Startup uses DDOS to confuse BitTorrent sites

By , ITworld |  Security, BitTorrent, Microsoft

Windows XP Pirated Edition

flickr/jurvetson

New "Pirate Pay" Russian-based startup, partially funded by Microsoft, monitors illegal files and stops the download process.

While "scramble trackers" aren't new, Pirate Pay promises they have modified a traffic management application to confuse BitTorrent nodes so users can't download specific files. The most vocal about pirate sites, Hollywood studios, have already run tests. Sony Pictures and Walt Disney Studios reported they effectively blocked "tens of thousands" of downloads.

Receiving $100,000 from the Microsoft Seed Financing Project, Pirate Pay protected the file Vyotsky. Thanks to God, I'm Alive and reported moderate success, claiming 44,845 transfers were stopped. No report on how many went through, or if frustrated pirates moved to other BitTorrent nodes and succeeded. Since the technology works by confusing BitTorrent clients and users about IP addresses, each node must be identified and tracked, a tough job in a global distributed system.

Hang'em high

Go Microsoft! Finally some substantial action being taken.
Jack Bond on geekosystem.com

Private sites are full of selfish, elitist arseholes.
PrivatePercy on torrentfreak.com

There really is no excuse for piracy. None. You can rationalise it away as much as you like, even trying to put the blame on the people making the stuff in the first place, but it ultimately boils down to: "I'm too impatient to wait; give it to me now! NOW! GIMME!"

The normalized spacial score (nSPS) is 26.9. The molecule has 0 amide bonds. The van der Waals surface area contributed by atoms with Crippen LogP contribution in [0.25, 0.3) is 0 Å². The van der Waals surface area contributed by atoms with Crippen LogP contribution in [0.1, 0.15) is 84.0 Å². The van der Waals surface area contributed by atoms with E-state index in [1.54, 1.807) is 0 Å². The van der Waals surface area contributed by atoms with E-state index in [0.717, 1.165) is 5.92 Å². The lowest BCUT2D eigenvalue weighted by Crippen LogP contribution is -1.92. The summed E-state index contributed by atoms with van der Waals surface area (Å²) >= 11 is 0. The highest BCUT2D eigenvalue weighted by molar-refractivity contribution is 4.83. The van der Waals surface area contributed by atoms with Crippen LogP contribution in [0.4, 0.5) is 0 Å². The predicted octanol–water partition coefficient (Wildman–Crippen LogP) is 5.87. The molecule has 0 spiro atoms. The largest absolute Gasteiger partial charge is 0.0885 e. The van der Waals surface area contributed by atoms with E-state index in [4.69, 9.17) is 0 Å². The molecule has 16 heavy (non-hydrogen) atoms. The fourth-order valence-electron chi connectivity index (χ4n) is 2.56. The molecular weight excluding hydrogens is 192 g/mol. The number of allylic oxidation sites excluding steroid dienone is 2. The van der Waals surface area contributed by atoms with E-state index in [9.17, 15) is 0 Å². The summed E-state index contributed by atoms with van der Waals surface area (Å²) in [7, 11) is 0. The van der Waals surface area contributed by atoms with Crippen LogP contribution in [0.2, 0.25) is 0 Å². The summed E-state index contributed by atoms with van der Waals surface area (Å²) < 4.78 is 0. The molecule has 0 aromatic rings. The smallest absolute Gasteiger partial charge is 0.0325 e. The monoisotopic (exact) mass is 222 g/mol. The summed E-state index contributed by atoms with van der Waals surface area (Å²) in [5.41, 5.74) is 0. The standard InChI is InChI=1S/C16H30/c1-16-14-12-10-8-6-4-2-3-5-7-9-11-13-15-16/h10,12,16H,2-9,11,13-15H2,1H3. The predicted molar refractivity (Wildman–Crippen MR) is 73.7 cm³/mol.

Sean Timarco Baffaley on theregister.co.uk

Sneaky pirates

But, it don't do jack against direct downloads (htttp downloads).
asdfth12 on torrentfreak.com

Microsoft has only made 20.9 billion last quarter, those damn pirates it should have been 21 billion.
Fail on geekosystem.com

this is news again? Wasn't it all abuzz 7 or so years ago?
13xforever on torrentfreak.com

Perhaps they should try to sell the government a device for shooting down bi-planes. I'm sure it would be just as effective.
Nick Gisburne on theregister.co.uk

Tech details

You're an idiot if you think that there is a single private tracker out there that hasn't already been infiltrated by copyright industry / law enforcement.
dreamfeed on torrentfreak.com

Most torrent clients can choose to ignore seeds who fail to provide data...And then you distrobute that list of bad seeds :)
DJ Smiley on theregister.co.uk

It's really very hard to masquerade as a legit peer when you're not. After you send a few bad blocks of data, the client already auto-bans that IP.
FrostyC on torrentfreak.com

And will these sneaky Russians also offer a paid service which will exclude you from their Denial Of Service attacks.
Khaptain on theregister.co.uk

Legal issues await: is it legal to use illegal DDOS attacks against illegal sites?

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